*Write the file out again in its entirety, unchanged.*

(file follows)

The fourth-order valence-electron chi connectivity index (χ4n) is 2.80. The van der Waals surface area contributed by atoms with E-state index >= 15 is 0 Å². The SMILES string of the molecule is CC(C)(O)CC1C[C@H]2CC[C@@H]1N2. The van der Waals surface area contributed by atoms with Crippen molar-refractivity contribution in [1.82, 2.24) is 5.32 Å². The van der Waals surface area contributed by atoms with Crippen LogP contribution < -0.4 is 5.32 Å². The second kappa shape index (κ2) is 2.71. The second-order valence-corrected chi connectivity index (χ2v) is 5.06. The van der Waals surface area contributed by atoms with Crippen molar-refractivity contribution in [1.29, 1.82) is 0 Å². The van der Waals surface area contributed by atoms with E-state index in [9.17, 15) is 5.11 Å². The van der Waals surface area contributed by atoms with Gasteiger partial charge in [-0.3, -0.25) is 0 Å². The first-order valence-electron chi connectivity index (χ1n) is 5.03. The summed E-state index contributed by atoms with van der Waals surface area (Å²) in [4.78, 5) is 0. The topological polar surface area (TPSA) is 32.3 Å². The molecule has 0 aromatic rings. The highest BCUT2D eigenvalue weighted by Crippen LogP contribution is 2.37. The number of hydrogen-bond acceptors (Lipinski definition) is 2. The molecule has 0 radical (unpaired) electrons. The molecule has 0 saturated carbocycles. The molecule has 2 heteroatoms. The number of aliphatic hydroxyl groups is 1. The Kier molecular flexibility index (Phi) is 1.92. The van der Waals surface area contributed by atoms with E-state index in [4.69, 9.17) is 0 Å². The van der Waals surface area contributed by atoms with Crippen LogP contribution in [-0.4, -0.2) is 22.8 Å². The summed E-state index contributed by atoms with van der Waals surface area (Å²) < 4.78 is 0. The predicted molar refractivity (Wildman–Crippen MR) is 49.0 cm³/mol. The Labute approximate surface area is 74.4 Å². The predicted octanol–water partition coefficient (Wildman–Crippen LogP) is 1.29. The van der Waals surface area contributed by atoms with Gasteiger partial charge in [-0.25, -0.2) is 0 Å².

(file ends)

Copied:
The fourth-order valence-electron chi connectivity index (χ4n) is 2.80. The van der Waals surface area contributed by atoms with E-state index >= 15 is 0 Å². The SMILES string of the molecule is CC(C)(O)CC1C[C@H]2CC[C@@H]1N2. The van der Waals surface area contributed by atoms with Crippen molar-refractivity contribution in [1.82, 2.24) is 5.32 Å². The van der Waals surface area contributed by atoms with Crippen LogP contribution < -0.4 is 5.32 Å². The second kappa shape index (κ2) is 2.71. The second-order valence-corrected chi connectivity index (χ2v) is 5.06. The van der Waals surface area contributed by atoms with Crippen molar-refractivity contribution in [1.29, 1.82) is 0 Å². The van der Waals surface area contributed by atoms with E-state index in [9.17, 15) is 5.11 Å². The van der Waals surface area contributed by atoms with Gasteiger partial charge in [-0.3, -0.25) is 0 Å². The first-order valence-electron chi connectivity index (χ1n) is 5.03. The summed E-state index contributed by atoms with van der Waals surface area (Å²) in [4.78, 5) is 0. The topological polar surface area (TPSA) is 32.3 Å². The molecule has 0 aromatic rings. The highest BCUT2D eigenvalue weighted by Crippen LogP contribution is 2.37. The number of hydrogen-bond acceptors (Lipinski definition) is 2. The molecule has 0 radical (unpaired) electrons. The molecule has 0 saturated carbocycles. The molecule has 2 heteroatoms. The number of aliphatic hydroxyl groups is 1. The Kier molecular flexibility index (Phi) is 1.92. The van der Waals surface area contributed by atoms with E-state index in [4.69, 9.17) is 0 Å². The van der Waals surface area contributed by atoms with Crippen LogP contribution in [-0.4, -0.2) is 22.8 Å². The summed E-state index contributed by atoms with van der Waals surface area (Å²) < 4.78 is 0. The predicted molar refractivity (Wildman–Crippen MR) is 49.0 cm³/mol. The Labute approximate surface area is 74.4 Å². The predicted octanol–water partition coefficient (Wildman–Crippen LogP) is 1.29. The van der Waals surface area contributed by atoms with Gasteiger partial charge in [-0.25, -0.2) is 0 Å².